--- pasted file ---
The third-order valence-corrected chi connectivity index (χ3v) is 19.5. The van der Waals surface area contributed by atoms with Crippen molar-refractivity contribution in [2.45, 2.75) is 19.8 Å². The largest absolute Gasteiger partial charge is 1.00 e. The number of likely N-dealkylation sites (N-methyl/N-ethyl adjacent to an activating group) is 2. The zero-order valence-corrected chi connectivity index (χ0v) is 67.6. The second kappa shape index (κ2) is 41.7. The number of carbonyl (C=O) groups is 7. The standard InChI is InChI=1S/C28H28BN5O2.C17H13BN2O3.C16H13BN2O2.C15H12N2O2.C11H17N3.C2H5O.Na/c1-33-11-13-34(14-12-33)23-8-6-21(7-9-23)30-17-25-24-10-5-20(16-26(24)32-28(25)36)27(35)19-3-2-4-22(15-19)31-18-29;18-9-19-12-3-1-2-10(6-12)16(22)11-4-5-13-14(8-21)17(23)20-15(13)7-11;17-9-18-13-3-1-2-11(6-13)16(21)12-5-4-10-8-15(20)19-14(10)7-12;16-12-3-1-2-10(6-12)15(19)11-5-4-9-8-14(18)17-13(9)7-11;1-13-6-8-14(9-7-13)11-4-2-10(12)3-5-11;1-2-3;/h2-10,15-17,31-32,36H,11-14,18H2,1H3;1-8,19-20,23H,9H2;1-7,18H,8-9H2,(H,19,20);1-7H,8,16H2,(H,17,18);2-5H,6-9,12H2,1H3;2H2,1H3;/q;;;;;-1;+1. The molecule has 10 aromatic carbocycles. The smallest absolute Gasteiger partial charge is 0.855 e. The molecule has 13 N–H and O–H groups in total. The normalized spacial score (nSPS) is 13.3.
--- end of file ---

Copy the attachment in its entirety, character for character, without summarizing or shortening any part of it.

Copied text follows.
The third-order valence-corrected chi connectivity index (χ3v) is 19.5. The van der Waals surface area contributed by atoms with Crippen molar-refractivity contribution in [2.45, 2.75) is 19.8 Å². The largest absolute Gasteiger partial charge is 1.00 e. The number of likely N-dealkylation sites (N-methyl/N-ethyl adjacent to an activating group) is 2. The zero-order valence-corrected chi connectivity index (χ0v) is 67.6. The second kappa shape index (κ2) is 41.7. The number of carbonyl (C=O) groups is 7. The standard InChI is InChI=1S/C28H28BN5O2.C17H13BN2O3.C16H13BN2O2.C15H12N2O2.C11H17N3.C2H5O.Na/c1-33-11-13-34(14-12-33)23-8-6-21(7-9-23)30-17-25-24-10-5-20(16-26(24)32-28(25)36)27(35)19-3-2-4-22(15-19)31-18-29;18-9-19-12-3-1-2-10(6-12)16(22)11-4-5-13-14(8-21)17(23)20-15(13)7-11;17-9-18-13-3-1-2-11(6-13)16(21)12-5-4-10-8-15(20)19-14(10)7-12;16-12-3-1-2-10(6-12)15(19)11-5-4-9-8-14(18)17-13(9)7-11;1-13-6-8-14(9-7-13)11-4-2-10(12)3-5-11;1-2-3;/h2-10,15-17,31-32,36H,11-14,18H2,1H3;1-8,19-20,23H,9H2;1-7,18H,8-9H2,(H,19,20);1-7H,8,16H2,(H,17,18);2-5H,6-9,12H2,1H3;2H2,1H3;/q;;;;;-1;+1. The molecule has 10 aromatic carbocycles. The smallest absolute Gasteiger partial charge is 0.855 e. The molecule has 13 N–H and O–H groups in total. The normalized spacial score (nSPS) is 13.3.